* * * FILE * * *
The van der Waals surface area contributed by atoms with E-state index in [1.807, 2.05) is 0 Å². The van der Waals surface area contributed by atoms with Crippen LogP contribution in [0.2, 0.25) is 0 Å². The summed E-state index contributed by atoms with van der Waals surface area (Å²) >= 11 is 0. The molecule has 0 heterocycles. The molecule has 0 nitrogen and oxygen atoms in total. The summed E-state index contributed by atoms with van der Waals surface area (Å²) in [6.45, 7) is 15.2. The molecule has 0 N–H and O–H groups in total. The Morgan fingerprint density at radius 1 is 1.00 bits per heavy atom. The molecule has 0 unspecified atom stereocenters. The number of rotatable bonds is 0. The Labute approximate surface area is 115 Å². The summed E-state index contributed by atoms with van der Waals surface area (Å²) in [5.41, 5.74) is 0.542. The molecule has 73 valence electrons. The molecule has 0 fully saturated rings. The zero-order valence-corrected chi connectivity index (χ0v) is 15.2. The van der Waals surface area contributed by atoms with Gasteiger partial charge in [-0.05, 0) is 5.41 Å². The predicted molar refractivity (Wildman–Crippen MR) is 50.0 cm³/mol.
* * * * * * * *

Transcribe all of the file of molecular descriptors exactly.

The van der Waals surface area contributed by atoms with E-state index in [1.807, 2.05) is 0 Å². The van der Waals surface area contributed by atoms with Crippen LogP contribution in [0.2, 0.25) is 0 Å². The summed E-state index contributed by atoms with van der Waals surface area (Å²) >= 11 is 0. The molecule has 0 heterocycles. The molecule has 0 nitrogen and oxygen atoms in total. The summed E-state index contributed by atoms with van der Waals surface area (Å²) in [6.45, 7) is 15.2. The molecule has 0 N–H and O–H groups in total. The Morgan fingerprint density at radius 1 is 1.00 bits per heavy atom. The molecule has 0 unspecified atom stereocenters. The number of rotatable bonds is 0. The Labute approximate surface area is 115 Å². The summed E-state index contributed by atoms with van der Waals surface area (Å²) in [5.41, 5.74) is 0.542. The molecule has 73 valence electrons. The molecule has 0 fully saturated rings. The zero-order valence-corrected chi connectivity index (χ0v) is 15.2. The van der Waals surface area contributed by atoms with Gasteiger partial charge in [-0.05, 0) is 5.41 Å². The predicted molar refractivity (Wildman–Crippen MR) is 50.0 cm³/mol.